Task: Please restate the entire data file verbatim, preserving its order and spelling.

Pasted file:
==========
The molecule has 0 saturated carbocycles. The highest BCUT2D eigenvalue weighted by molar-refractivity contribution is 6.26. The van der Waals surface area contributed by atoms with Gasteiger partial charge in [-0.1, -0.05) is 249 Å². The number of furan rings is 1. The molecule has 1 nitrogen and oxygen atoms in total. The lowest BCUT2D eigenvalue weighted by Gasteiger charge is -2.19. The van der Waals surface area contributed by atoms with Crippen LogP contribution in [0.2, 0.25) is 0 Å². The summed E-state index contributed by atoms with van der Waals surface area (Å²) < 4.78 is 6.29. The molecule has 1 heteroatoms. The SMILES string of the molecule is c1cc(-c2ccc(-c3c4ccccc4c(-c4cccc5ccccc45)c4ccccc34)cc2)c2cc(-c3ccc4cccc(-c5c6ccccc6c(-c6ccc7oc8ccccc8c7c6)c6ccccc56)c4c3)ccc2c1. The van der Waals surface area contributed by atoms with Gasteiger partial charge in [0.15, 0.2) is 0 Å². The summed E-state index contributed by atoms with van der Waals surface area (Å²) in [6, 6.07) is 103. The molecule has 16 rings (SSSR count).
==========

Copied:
The molecule has 0 saturated carbocycles. The highest BCUT2D eigenvalue weighted by molar-refractivity contribution is 6.26. The van der Waals surface area contributed by atoms with Gasteiger partial charge in [-0.1, -0.05) is 249 Å². The number of furan rings is 1. The molecule has 1 nitrogen and oxygen atoms in total. The lowest BCUT2D eigenvalue weighted by Gasteiger charge is -2.19. The van der Waals surface area contributed by atoms with Crippen LogP contribution in [0.2, 0.25) is 0 Å². The summed E-state index contributed by atoms with van der Waals surface area (Å²) < 4.78 is 6.29. The molecule has 1 heteroatoms. The SMILES string of the molecule is c1cc(-c2ccc(-c3c4ccccc4c(-c4cccc5ccccc45)c4ccccc34)cc2)c2cc(-c3ccc4cccc(-c5c6ccccc6c(-c6ccc7oc8ccccc8c7c6)c6ccccc56)c4c3)ccc2c1. The van der Waals surface area contributed by atoms with Gasteiger partial charge in [0.15, 0.2) is 0 Å². The summed E-state index contributed by atoms with van der Waals surface area (Å²) in [6, 6.07) is 103. The molecule has 16 rings (SSSR count).